Chapter 9 A&P: Articulations

Chapter 9 Anatomy And Physiology On Articulations
 
Created Mar 18, 2009
by lakenhensley
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Side ASide B
articulations
joints where two bones interconnect
List the 4 classifications of joints.
1. Range of motion 2. Synarthrosis 3. Amphiarthrosis 4. Diarthrosis or synovial joint
Synarthrosis
immovable joints
Type of synarthritic joints.
Sutures, gomphosis (teeth), synchondrosis (bones tightly fused with cartilage), synostosis...
Amphiarthrosis
slightly moveable (amphi - both, amphibians, slightly land and water)
Types of amphiarthritic joints
Syndesmosis (bones joined by ligament) and symphysis (pubic symphysis)
Diarthrosis
freely moveable joints
Type of diarthritic joint
Synovial joint (shoulder, phalanges)
Diarthrosis constains ________ fluid, which fills the joint.
synovial = Synovial joint is a type of diarthritic joint, so diarthrosis contains synovial...
Excess synovial fluid is calls what?
water on the knee
Three types of "axial" diarthritic joints
monaxial, biaxial, triaxial - mon, bi, and tri describe the number of planes they move on
Synovial fluid
resembles interstitial fluid, thick, viscous solution
Functions of synovial fluid
Lubrication, nutrient distribution, shock absorption
Accessory structures of joint
meniscus, fat pads, ligaments, tendons
Factors that stabilize joints (discussion question)
The greater the range of motion of a joint, the weaker it becomes; Strongest joints permit...
Factors responsible FOR stablizing joints (discussion question)
1. Presence of collagen fibers 2. The shapes of the articulating surfaces 3. The presence...
Patterns of stabilizing structures varies amoung joints
Elbow, dislocation, subluxation
Dislocation
displacement of a body part
Subluxation
a partial dislocation or misalignment
Flexion
bending, decrease angle
Extension
extending, straightening, increase angle
Hyperextension
the extension of a part of the body beyond normal limits - tendons or ligaments can tear
Adduction (DD)
To draw inward toward the median axis of the body or toward an adjacent part or limb (ADD...
Abduction (BD)
To draw away from the midline of the body or from an adjacent part or limb (AB away)
Circumduction
Spin around - The circular movement of a limb such that the distal end of the limb delineates...
Supination
rotation of the hand or forearm so that the palmar surface is facing upward (SUP=UP)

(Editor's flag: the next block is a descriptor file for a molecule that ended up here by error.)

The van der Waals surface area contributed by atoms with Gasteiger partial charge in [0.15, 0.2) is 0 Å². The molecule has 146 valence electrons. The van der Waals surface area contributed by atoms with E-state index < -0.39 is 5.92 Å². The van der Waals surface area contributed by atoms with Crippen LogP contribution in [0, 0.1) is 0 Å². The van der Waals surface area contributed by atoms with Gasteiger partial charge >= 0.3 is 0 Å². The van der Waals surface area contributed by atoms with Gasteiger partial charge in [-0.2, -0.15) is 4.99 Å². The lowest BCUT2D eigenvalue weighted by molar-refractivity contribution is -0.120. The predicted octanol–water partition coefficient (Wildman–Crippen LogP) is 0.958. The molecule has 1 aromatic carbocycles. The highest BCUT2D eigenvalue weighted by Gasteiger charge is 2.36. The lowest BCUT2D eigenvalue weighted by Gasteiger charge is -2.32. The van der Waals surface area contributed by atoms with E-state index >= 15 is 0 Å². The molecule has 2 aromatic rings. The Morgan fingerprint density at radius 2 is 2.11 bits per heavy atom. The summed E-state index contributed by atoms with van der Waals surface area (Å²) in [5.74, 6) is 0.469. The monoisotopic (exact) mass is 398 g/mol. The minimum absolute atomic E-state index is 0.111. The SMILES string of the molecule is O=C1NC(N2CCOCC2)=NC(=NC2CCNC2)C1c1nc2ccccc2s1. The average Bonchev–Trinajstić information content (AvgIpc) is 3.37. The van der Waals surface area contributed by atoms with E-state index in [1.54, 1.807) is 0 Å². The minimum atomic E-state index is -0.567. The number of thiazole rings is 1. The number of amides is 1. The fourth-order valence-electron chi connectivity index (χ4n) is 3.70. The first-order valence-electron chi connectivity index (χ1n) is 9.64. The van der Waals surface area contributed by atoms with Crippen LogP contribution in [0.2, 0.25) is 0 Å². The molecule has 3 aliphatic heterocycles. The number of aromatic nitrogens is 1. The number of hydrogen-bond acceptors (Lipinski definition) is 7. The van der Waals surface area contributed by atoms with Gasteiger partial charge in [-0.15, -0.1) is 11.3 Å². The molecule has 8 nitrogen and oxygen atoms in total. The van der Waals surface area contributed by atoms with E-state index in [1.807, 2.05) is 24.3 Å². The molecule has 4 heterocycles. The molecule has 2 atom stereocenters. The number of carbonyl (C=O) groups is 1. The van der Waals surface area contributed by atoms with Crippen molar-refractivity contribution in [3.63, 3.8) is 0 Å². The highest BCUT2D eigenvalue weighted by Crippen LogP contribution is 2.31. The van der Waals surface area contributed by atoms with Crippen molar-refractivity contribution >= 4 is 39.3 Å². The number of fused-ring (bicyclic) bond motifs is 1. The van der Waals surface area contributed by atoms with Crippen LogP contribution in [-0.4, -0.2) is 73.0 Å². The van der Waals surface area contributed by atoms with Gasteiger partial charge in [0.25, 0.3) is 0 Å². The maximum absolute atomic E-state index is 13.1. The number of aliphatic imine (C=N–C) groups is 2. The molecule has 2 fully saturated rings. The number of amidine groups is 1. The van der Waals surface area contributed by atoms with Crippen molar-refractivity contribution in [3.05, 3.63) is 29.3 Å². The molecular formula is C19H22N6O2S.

Protation
rotation of the hand or forearm so that the surface of the palm is facing downward or toward...
Injury to ligaments
Sprain (g - p) = hyperextended, torn ligament
Injury to muscles and tendons
Strain (St - tendons) = microtears
Eversion
a turning or being turned outward or inside out (eversion of eyelid)
Inversion
the turning inward of a part, as the foot
Dorsiflexion
flexion toward the back; especially : flexion of the foot in an upward direction
Plantar flexion
movement of the foot that flexes the foot or toes downward toward the sole
Opposition
A characteristic movement of the primate thumb, in which the pad of the thumb can be placed...
Retraction
an act or instance of retracting (draw back or in); specifically : backward or inward movement...
Protraction
the act of moving an anatomical part forward : the state of being protracted; especially :...
Depression
a displacement downward or inward
Elevation
move or raise to a higher place or position; lift up (shoulders)
Lateral flexion
Flexion in the direction away from, or farther from, a midline (tilt head side to side)
List the classifications of synovial joints
Gliding, hinge, pivot, ellipsoidal, saddle, ball and socket
Gliding joint
Movement: slight nonaxial or multiaxial Ex.: Acromioclavicular and claviculosternal joints/...
Hinge joint
Movement: Monaxial Ex: Elbow, knee, ankle, interphalangeal joints
Pivot joint
Movement: monaxial (rotation) Ex: atlas/axis, proximal radioulnar joint
Ellipsoidal joint
Movement: biaxial Ex: radiocarpal joint
Saddle joint
Movement: biaxial Ex: First carpometacarpal joint
Ball and socket joint
Movement: triaxial Ex: shoulder and hip joint
Intervertebral articulation
Articulations between superior and inferior articular processes of adjacent vertebrae are gliding...
What are the movements that can occur across the intervertebral joints of the vertebral column?
Flexion, extension, lateral flexion, rotation
Which joint permits the greatest range of motion?
Shoulder joint (ball and socket joint)
Describe the elbow joint.
Complex hinge joint, works like a door hinge
Why is the elbow joint stable?
1. Bony surfaces of the humerus and ulna interlock 2. Articular capsule is very thick 3. Capsule...
Describe the hip joint.
1. Sturdy ball and socket joint 2. Capable of flexion, extension, adduction, abduction, circumduction,...
Describe the knee joint.
1. Transfers weight from the femur to the tibia 2. Hinge joint 3. Permits flexion, extension,...
Rheumatism (Aging and articulations)
any disorder of the extremities or back, characterized by pain and stiffness
Arthritis (Aging and articulations)
acute or chronic inflammation of a joint, often accompanied by pain and structural changes...
Osteoarthritis (Aging and articulations)
the most common form of arthritis, marked by chronic breakdown of cartilage in the joints leading...
Rheumatoid arthritis (Aging and articulations)
a chronic autoimmune DISEASE characterized by inflammation of the joints, frequently accompanied...
Gouty arthritis (Aging and articulations)
a painful inflammation of the big toe and foot caused by defects in uric acid metabolism
meniscus
a disk of cartilage between the articulating ends of the bones in a joint


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